pages = "137--162",
editor = "Louis Kotze",
booktitle = "Environmental Law and Governance for the Anthropocene",

}

Vermeylen, S 2017, Materiality and the ontological turn in the anthropocene: establishing a dialogue between law, anthropology and eco-philosophy. in L Kotze (ed.), Environmental Law and Governance for the Anthropocene. Oxford, pp. 137-162.

Materiality and the ontological turn in the anthropocene : establishing a dialogue between law, anthropology and eco-philosophy. / Vermeylen, Saskia.

Environmental Law and Governance for the Anthropocene. ed. / Louis Kotze. Oxford, 2017. p. 137-162.

Research output: Chapter in Book/Report/Conference proceedingChapter

TY - CHAP

T1 - Materiality and the ontological turn in the anthropocene

T2 - establishing a dialogue between law, anthropology and eco-philosophy

AU - Vermeylen, Saskia

PY - 2017/6/15

Y1 - 2017/6/15

N2 - One of the earlier editorial pieces of the Journal of Human Rights and the Environment opened with the quote of the American anthropologist Margaret Mead ‘[w]e won’t have a society if we destroy the environment’. 1 Unfortunately, if we look into the evidence of biophysical signs, the threat of environmental breakdown is eminent,2 and humanity’s survival might indeed be under threat. Our ecological footprint on Earth is at such a scale that we find ourselves in a geological epoch called the Anthropocene, 3 characterised as it is by human terraforming of the Earth. 4 Our biosphere is sick and behaves like an infected organism; every living organism in the biosphere is declining. The evidence is increasingly clear: in a scientific study commissioned by the United Nations in 2005, it was reported that humans are responsible for the extinction of 50,000 – 55,000 species each year. 5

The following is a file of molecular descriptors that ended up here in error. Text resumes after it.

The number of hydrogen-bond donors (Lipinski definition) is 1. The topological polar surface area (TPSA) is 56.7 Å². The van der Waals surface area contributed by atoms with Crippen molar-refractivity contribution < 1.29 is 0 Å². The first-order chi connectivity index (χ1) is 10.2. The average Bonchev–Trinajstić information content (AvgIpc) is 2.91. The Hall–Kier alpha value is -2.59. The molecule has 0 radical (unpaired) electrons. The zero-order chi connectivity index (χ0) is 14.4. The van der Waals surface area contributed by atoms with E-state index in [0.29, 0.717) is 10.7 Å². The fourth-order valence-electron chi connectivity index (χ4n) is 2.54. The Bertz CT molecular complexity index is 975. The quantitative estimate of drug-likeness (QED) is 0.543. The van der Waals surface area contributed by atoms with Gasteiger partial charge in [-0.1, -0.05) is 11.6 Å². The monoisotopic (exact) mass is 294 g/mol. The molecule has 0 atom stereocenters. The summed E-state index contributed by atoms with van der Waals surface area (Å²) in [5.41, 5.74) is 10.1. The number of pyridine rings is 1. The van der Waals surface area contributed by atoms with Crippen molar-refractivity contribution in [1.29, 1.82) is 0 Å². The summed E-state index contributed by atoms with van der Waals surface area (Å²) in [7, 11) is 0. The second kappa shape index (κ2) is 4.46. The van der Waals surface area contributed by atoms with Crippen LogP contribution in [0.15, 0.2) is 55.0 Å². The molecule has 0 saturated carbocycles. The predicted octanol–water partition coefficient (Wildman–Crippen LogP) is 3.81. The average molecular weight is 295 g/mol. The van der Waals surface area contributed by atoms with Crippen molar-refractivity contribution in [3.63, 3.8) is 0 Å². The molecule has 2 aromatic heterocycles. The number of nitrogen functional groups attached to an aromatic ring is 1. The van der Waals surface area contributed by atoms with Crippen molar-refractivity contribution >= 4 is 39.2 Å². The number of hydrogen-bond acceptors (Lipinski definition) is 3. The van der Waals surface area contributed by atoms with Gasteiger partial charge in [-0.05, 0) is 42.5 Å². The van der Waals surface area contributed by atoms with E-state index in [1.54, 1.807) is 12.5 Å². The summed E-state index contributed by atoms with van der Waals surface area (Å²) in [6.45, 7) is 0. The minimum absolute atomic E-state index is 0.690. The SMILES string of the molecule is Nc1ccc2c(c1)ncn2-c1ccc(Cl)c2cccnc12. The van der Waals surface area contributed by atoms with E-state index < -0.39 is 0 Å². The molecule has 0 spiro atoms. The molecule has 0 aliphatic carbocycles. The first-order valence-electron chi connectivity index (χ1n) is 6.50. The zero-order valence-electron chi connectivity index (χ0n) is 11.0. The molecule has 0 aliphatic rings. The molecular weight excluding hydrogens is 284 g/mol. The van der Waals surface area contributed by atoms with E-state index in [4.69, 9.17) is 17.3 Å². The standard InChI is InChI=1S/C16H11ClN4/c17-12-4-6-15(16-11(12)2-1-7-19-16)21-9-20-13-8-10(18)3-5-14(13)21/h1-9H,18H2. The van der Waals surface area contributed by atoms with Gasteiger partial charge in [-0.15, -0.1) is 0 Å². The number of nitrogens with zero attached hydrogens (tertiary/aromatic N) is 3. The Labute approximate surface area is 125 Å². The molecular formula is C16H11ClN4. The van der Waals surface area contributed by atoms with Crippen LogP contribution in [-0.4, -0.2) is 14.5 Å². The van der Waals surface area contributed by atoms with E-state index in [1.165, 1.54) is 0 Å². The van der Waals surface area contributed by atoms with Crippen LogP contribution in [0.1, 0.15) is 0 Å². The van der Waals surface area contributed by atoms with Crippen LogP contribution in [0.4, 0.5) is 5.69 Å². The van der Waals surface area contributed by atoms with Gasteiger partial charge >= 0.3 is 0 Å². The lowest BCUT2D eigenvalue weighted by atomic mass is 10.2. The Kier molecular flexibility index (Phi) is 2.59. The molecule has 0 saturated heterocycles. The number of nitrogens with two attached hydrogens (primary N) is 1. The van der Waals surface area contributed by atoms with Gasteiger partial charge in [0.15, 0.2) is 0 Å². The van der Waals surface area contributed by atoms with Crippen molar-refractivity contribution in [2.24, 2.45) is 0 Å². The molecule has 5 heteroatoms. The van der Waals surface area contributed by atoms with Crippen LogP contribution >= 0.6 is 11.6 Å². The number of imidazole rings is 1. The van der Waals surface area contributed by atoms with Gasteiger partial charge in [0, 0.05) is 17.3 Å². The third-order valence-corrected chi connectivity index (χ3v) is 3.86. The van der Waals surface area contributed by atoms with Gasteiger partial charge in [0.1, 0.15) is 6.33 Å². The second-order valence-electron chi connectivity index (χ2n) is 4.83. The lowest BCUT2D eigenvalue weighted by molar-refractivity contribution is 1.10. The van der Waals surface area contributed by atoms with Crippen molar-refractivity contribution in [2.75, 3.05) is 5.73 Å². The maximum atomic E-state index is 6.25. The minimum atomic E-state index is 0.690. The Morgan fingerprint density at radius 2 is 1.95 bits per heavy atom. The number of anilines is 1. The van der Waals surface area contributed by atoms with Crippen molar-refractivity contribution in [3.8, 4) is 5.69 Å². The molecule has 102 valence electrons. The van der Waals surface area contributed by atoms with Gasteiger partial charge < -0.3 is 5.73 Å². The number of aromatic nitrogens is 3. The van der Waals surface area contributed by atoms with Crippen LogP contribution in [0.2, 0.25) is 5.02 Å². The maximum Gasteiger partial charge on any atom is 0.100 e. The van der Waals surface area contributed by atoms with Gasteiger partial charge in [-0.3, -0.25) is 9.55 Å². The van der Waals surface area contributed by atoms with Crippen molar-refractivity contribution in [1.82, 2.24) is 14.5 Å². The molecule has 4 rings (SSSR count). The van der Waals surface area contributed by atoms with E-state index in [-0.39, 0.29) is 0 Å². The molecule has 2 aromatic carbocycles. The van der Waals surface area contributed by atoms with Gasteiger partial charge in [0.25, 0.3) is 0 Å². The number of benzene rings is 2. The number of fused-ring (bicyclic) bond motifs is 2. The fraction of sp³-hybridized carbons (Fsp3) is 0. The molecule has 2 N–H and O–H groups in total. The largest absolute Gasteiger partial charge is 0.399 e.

AB - One of the earlier editorial pieces of the Journal of Human Rights and the Environment opened with the quote of the American anthropologist Margaret Mead ‘[w]e won’t have a society if we destroy the environment’. 1 Unfortunately, if we look into the evidence of biophysical signs, the threat of environmental breakdown is eminent,2 and humanity’s survival might indeed be under threat. Our ecological footprint on Earth is at such a scale that we find ourselves in a geological epoch called the Anthropocene, 3 characterised as it is by human terraforming of the Earth. 4 Our biosphere is sick and behaves like an infected organism; every living organism in the biosphere is declining. The evidence is increasingly clear: in a scientific study commissioned by the United Nations in 2005, it was reported that humans are responsible for the extinction of 50,000 – 55,000 species each year. 5

KW - environmental law

KW - legal anthropology

KW - eco-philosophy

UR - https://www.bloomsburyprofessional.com/uk/environmental-law-and-governance-for-the-anthropocene-9781509906567/

M3 - Chapter

SN - 9781509906567

SP - 137

EP - 162

BT - Environmental Law and Governance for the Anthropocene

A2 - Kotze, Louis

CY - Oxford

ER -

Vermeylen S. Materiality and the ontological turn in the anthropocene: establishing a dialogue between law, anthropology and eco-philosophy. In Kotze L, editor, Environmental Law and Governance for the Anthropocene. Oxford. 2017. p. 137-162